Saturday, September 14, 2019

How to Quickly Land a Freelance Writing Job

Since I'm a freelance writer and a writing coach, people are always asking me, "How long should it take before I get my first big writing job?"

To me, that question implies that the person asking it is waiting for work, not actively seeking work.

And without actively seeking new jobs or assignments it can take a long, long time for a freelance job to simply fall in your lap.

So, if you're wondering how long it should take before you land your first big writing job, stop wondering and start doing all you can to make it happen.

If you really want to have a successful freelance writing business, and you have writing skills (for the types of things you wish to write), then there's no reason you can't have a great assignment within a few weeks or even a few days.

You simply need to go after the type of writing job you want.

And, as the more successful freelance writers know, many times the best writing jobs are never advertised.

Today take some time to identify the type of clients you want.

Then target these clients and market your services to them.

For example, if you'd like to write for small local businesses, get out the phone book and look for some of the small businesses you'd like to target in your area.

Write down the name and address for each business you want to target.

Next, see if each of these businesses has a website.

Go to the websites to get the contact information you need for each business.

You want to find out who the business owner is so you can address your LOI (letter of introduction) to this person.

Next, create a list of services you can offer these business owners.

Then, create a letter of introduction to send to them, explaining what you do and why you'd like to write for them.

Include your list of services with your letter of introduction.

Try to get letters like this mailed off to a dozen small businesses this week.

Next week, follow up by phone with each person you sent a letter to.

When you call, introduce yourself and then ask if they received your letter.

If they did, ask if they have any questions about what you do or what you have to offer.

And, most importantly, ask if they have any work you might do for them right now.

I realize that calling and actually asking for an assignment might be so far out of your comfort zone that you've never, ever considered doing this.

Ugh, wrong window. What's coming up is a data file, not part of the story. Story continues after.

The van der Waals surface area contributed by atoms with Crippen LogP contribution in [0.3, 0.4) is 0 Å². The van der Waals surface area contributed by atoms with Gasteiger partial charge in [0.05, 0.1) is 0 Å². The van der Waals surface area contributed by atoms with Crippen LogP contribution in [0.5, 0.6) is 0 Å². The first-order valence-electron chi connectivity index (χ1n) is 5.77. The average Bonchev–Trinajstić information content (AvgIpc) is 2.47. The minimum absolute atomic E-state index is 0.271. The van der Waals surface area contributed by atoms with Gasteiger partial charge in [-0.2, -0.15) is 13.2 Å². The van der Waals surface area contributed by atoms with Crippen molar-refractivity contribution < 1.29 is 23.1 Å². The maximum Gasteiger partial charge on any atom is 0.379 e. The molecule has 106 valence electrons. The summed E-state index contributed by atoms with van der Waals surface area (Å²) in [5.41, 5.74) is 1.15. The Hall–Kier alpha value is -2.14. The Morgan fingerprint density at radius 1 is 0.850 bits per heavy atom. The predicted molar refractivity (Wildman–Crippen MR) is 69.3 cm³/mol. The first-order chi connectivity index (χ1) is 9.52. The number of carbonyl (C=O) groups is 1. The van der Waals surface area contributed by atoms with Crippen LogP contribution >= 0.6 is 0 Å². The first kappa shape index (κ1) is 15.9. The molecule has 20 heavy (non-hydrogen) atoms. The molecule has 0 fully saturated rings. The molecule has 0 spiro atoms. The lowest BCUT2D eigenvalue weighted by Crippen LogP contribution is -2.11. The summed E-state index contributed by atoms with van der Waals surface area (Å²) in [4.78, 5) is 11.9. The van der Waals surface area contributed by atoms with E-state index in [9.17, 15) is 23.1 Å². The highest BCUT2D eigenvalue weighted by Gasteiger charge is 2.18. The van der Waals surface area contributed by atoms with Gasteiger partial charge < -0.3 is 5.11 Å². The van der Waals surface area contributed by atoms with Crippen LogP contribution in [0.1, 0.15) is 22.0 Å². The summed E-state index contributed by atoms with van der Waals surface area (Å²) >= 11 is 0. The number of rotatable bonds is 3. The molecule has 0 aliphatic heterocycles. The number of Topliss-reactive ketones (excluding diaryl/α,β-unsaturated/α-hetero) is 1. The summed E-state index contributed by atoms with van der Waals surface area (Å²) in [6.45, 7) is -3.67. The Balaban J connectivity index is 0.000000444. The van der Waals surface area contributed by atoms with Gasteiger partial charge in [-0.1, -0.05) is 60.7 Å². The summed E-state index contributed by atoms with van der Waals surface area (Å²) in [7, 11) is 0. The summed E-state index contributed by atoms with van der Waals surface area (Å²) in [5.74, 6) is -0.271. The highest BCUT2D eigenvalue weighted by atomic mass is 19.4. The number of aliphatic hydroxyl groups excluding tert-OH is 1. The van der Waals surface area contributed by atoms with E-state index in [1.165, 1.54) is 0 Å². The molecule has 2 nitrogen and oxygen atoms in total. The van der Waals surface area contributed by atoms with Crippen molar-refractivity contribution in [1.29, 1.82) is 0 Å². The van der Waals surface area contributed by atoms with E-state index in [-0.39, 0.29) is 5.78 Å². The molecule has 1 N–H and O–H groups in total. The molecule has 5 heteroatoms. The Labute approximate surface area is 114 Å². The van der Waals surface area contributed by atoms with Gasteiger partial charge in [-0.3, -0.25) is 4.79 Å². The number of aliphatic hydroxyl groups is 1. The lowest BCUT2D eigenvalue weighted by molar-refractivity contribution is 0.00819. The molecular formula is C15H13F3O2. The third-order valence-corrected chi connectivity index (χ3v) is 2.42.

And a phone call might seem like it's too "old school" to use as part of any marketing strategy these days.

But a phone call works.

And it really isn't that painful either.

Try it!


For more writing tips and resources, get your free subscription to The Morning Nudge.

Suzanne Lieurance is the author of over 35 published books, a writing coach, and editor at writebythesea.com.

Tuesday, September 10, 2019

Getting Press

Getting Press

An ongoing challenge for anyone in business - an author, marketer, consultant, or all of the above - is getting recognized. The more the public knows you, the more likely they will be to read your books, hire you, etc. One of the best ways to get known is through press.

But how do you go about getting press?

I posed this question on my Sunday night #GoalChat Twitter chat. Here's what I - and some of my community - had to say.

Q4. What are the most effective ways of getting publicity?








Q5. What advice do you have for getting press?






What are your tips for getting press? Please share in the comments.

* * *

For more on Getting Press, read the entire #GoalChat recap on the topic.

Also, check out the newly released 3rd edition of The Frugal Book Promoter by WOTM's Carolyn Howard-Johnson.

* * *

Debra Eckerling is a writer, editor and project catalyst, as well as founder of The D*E*B Method: Goal Setting Simplified and Write On Online, a live and online writers’ support group. Like the Write On Online Facebook Page and join the Facebook Group.  Debra is the author of Your Goal Guide, being released by Mango in January 2020, as well as Write On Blogging: 51 Tips to Create, Write & Promote Your Blog and Purple Pencil Adventures: Writing Prompts for Kids of All Ages. She is host of the #GoalChat Twitter Chat and the Guided Goals Podcast, and a speaker/moderator on the subjects of writing, networking, goal-setting, and social media.

Saturday, September 7, 2019

3 Tips for Writing Your Life Story



Contributed by Patrick McNulty

Ready to write the story of your life?